While some parents said they felt their children were safer, others opposed the plan, which appears to be the first of its kind nationwide.

"As far as I'm concerned, teachers were trained to educate my children not carry a gun. Even police officers need years of training in hostage situations," said Traci McKay, whose three children are among the 110 students in the red-brick Harrold school. "I don't want my child looking over her shoulder wondering who's carrying a gun."

But Harrold Superintendent David Thweatt said the board approved the policy in an October open meeting that had been publicized. He said the decision was made after nearly two years of researching the best school security options at the school, which is just off a busy highway and 30 minutes away from the sheriff's office.

"When you outlaw guns in a certain area, the only people who follow that are law-abiding citizens, and everybody else ignores it," Thweatt said.

Make sure you vote in the poll!

AEC1
08-25-2008, 10:24 PM
I hate Texas, but I have to give them props on this one...

biznacho
08-26-2008, 6:41 PM
Whats to hate No Pelosi, No Arni sounds like Utopia!

local
08-26-2008, 6:55 PM
http://www.calguns.net/calgunforum/showthread.php?t=115966&highlight=teachers


.

ShadowDeviant
08-26-2008, 8:04 PM
voted
Yes. Any teacher should be allowed to decide if he/she needs to carry a gun.
62%
Yes, but only in the country's most dangerous school districts.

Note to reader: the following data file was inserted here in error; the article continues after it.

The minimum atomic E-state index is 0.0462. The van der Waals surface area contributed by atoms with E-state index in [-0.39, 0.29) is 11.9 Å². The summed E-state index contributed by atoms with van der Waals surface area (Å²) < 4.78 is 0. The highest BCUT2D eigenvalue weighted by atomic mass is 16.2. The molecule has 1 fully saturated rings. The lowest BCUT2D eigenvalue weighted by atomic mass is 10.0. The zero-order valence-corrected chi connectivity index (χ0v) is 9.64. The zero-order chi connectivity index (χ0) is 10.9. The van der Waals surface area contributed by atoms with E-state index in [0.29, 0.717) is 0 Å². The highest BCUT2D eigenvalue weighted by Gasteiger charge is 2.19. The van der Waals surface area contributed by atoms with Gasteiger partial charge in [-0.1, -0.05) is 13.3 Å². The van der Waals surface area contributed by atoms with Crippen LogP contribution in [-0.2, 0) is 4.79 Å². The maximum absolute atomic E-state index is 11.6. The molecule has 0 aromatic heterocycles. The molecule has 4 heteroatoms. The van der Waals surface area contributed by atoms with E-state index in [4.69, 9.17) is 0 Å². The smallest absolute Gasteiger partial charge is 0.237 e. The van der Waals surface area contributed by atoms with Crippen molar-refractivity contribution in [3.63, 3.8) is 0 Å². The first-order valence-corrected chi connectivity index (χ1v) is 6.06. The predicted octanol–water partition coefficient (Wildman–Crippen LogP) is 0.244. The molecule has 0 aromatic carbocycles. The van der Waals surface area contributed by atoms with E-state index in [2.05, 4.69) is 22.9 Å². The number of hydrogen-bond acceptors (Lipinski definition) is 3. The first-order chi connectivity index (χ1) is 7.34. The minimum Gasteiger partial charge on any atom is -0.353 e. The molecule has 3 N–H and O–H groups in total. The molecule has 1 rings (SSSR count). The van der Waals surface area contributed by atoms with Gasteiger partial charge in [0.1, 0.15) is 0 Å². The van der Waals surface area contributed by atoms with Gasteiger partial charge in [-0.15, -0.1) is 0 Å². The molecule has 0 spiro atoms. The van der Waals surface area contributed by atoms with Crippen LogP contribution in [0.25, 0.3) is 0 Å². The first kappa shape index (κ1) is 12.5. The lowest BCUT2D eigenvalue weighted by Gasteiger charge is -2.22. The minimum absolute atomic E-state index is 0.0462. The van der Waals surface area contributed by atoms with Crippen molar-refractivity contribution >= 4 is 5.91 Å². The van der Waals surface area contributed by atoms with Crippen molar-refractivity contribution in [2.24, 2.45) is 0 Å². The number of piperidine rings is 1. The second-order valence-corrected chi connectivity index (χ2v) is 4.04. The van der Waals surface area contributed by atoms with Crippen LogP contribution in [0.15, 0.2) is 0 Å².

5.8%
No. Guns have no place in schools.
32%

Meplat
08-26-2008, 8:29 PM
I am not a teacher but if I go to a family reunion I can’t throw a rock without hitting one. It is my understanding that state law in CA is that if you have your principle’s permission any otherwise entitled employee can have a gun at school. I know more than one that does.

Please don’t call your local newspaper, radio, or TV station with this information.

Citizen Snips
08-27-2008, 2:46 AM
It's comical (also disturbing) how many people squirm and scream and howl that kids are going to get a hold of the weapon and harm everyone in the classroom. Eerily similar to the voices in opposition to CCW, claiming that the streets will flow with blood. Even though it never happens, they just won't shut up. This districts change in policy is commendable and I hope it isn't the last to do so.

BillCA
08-27-2008, 2:56 AM
The Brady Center has spoken out against the plan...

Doh! What a surprise!
The Brady Center complains any time someone is capable of defending themselves with a firearm.

"It's unfair of us to ask teachers to take on the additional job of being police officers," said Paul Helmke, president of the Brady Campaign.


Helmke is an idiot. No one is asking teachers to be police officers. The only purpose of allowing teachers to be armed is if someone begins terrorizing the school.

Even police officers need years of training in hostage situations," said Traci McKay, whose three children are among the 110 students in the red-brick Harrold school. "I don't want my child looking over her shoulder wondering who's carrying a gun."

Yes, but those highly trained police officers will take more than 30 minutes to arrive at this school, according to media reports and school authorities. That's a lot of time for a killer to work his way down to any one of McKay's kids.

But I guess McKay would rather have her children witness the deaths of their friends and teachers than see a killer get anchored by their armed teacher.

:rolleyes: Twits.